Keep in mind this idea springed in my mind just yesterday, but I’ll try to keep my development cycles as lean as possible, in order to entertain myself. In the past most of my self-driven projects lead to nowhere because I kept focusing on non-functional aspects like performance, code-tuning, including but not limited to implementing wild and new sparkly technologies.
That approach often lead to projects where I would spend a whole year implementing and code-tuning an MVC application in ASP.NET 3, which did all the error handling, real-time logging, corner-case handling that you could imagine, but barely consisted of a couple of forms.
This time instead, I’m eager to launch a minimal version of the site online as soon as humanly possible, and then build on it, adding features on the go. This will also give me the feel of how working with Node.JS on a production environment feels like.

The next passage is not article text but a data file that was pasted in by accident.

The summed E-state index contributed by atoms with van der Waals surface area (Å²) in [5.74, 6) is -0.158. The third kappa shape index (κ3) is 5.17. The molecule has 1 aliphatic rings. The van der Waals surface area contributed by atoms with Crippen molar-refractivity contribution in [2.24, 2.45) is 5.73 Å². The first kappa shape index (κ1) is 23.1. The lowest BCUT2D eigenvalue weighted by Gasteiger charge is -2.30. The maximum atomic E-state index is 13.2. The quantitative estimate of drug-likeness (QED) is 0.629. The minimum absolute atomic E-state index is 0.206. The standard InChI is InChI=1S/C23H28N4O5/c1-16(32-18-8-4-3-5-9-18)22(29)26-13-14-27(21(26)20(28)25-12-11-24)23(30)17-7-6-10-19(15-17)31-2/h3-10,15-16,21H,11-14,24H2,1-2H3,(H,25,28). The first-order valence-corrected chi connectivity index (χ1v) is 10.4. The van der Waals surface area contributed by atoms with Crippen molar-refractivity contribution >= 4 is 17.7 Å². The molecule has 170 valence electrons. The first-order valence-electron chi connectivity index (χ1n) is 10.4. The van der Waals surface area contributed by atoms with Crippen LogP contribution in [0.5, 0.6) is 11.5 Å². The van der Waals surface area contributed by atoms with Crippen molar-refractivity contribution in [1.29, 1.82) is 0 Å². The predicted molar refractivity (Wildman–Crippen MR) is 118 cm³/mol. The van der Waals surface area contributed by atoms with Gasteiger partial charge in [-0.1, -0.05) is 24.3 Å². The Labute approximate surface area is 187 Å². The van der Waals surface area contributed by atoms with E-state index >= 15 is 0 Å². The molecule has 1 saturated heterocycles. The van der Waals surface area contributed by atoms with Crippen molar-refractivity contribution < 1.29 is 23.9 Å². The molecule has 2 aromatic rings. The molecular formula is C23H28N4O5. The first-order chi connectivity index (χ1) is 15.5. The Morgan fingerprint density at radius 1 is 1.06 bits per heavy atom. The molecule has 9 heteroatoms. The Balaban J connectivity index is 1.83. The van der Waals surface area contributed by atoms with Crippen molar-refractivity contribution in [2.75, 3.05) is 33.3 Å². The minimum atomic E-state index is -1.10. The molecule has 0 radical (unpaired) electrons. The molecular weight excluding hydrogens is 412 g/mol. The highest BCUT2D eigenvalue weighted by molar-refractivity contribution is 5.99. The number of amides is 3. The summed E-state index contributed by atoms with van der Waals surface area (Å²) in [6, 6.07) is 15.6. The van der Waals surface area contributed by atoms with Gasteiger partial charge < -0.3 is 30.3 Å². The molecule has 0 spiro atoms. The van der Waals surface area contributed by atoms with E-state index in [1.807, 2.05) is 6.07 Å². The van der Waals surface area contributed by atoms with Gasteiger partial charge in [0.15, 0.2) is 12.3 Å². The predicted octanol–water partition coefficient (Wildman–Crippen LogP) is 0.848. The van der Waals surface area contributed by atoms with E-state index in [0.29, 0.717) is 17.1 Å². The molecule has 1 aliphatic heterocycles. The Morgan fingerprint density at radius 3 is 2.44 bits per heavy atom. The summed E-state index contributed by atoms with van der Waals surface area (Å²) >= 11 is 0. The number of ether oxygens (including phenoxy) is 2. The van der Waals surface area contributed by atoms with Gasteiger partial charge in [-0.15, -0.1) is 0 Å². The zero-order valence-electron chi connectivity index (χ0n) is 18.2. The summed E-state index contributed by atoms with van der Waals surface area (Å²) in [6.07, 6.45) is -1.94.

I come from a strong C# background, although I consider myself to have a pretty decent front-end skillset as well; I figure this will help immensely as I delve into Node.JS. I already took care of a few fundamental decisions, which I expect to be able to fulfill:
- Node.JS on the server-side.
- MongoDB as the database of choice.
- Markdown will be used to write and display blog posts.
I decided on Node.JS in the back-end because even though it’s an entirely new language to me, I sense it will feel familiar working with it, given my past front-end inclination. MongoDB felt natural to me, as I find the idea of using JSON across every single layer very appealing.
Markdown is a simple yet powerful presentation language, and one I feel really comfortable with. Besides there are open-source distributions that make developing around Markdown a breeze.
Where do we go from here?
Right now, I’m writing this post on Notepad++ and I haven’t even begun working on the blog application. Even though I’ve already allocated a public GitHub repository to the task, and I’m code-naming the project NBrut.
Since I want leanness to be a defining characteristic of how I face Pony Foo, I’m using this post as a way to force myself into being able to go live as soon as I’m able to. In order to do that, I have to start by working on implementing Markdown, since it’s probably the part of the application I’m most comfortable coding. I’ll figure out how to solve the rest as I go along.
Pony Foo launched on January 18, 2013.